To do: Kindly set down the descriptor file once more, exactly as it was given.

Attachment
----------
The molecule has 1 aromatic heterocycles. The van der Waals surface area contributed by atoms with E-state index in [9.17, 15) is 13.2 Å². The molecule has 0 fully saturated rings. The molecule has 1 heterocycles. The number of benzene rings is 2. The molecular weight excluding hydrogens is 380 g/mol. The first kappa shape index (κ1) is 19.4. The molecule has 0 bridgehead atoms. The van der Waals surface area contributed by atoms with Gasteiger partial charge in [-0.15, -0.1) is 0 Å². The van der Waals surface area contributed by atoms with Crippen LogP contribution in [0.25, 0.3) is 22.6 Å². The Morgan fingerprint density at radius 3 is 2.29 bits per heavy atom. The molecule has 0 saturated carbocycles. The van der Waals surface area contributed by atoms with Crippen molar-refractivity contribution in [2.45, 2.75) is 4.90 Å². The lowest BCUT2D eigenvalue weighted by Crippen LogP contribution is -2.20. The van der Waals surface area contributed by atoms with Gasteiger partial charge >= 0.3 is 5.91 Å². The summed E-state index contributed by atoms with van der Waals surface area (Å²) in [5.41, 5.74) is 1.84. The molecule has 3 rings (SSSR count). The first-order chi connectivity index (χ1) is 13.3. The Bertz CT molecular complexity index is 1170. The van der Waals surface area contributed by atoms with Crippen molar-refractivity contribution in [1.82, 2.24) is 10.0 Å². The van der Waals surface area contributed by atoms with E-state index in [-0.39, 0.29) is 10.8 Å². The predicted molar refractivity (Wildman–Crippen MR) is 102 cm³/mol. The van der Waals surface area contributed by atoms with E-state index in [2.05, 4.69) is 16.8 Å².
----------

The molecule has 1 aromatic heterocycles. The van der Waals surface area contributed by atoms with E-state index in [9.17, 15) is 13.2 Å². The molecule has 0 fully saturated rings. The molecule has 1 heterocycles. The number of benzene rings is 2. The molecular weight excluding hydrogens is 380 g/mol. The first kappa shape index (κ1) is 19.4. The molecule has 0 bridgehead atoms. The van der Waals surface area contributed by atoms with Gasteiger partial charge in [-0.15, -0.1) is 0 Å². The van der Waals surface area contributed by atoms with Crippen LogP contribution in [0.25, 0.3) is 22.6 Å². The Morgan fingerprint density at radius 3 is 2.29 bits per heavy atom. The molecule has 0 saturated carbocycles. The van der Waals surface area contributed by atoms with Crippen molar-refractivity contribution in [2.45, 2.75) is 4.90 Å². The lowest BCUT2D eigenvalue weighted by Crippen LogP contribution is -2.20. The van der Waals surface area contributed by atoms with Gasteiger partial charge >= 0.3 is 5.91 Å². The summed E-state index contributed by atoms with van der Waals surface area (Å²) in [5.41, 5.74) is 1.84. The molecule has 3 rings (SSSR count). The first-order chi connectivity index (χ1) is 13.3. The Bertz CT molecular complexity index is 1170. The van der Waals surface area contributed by atoms with Crippen molar-refractivity contribution in [1.82, 2.24) is 10.0 Å². The van der Waals surface area contributed by atoms with E-state index in [-0.39, 0.29) is 10.8 Å². The predicted molar refractivity (Wildman–Crippen MR) is 102 cm³/mol. The van der Waals surface area contributed by atoms with E-state index in [2.05, 4.69) is 16.8 Å².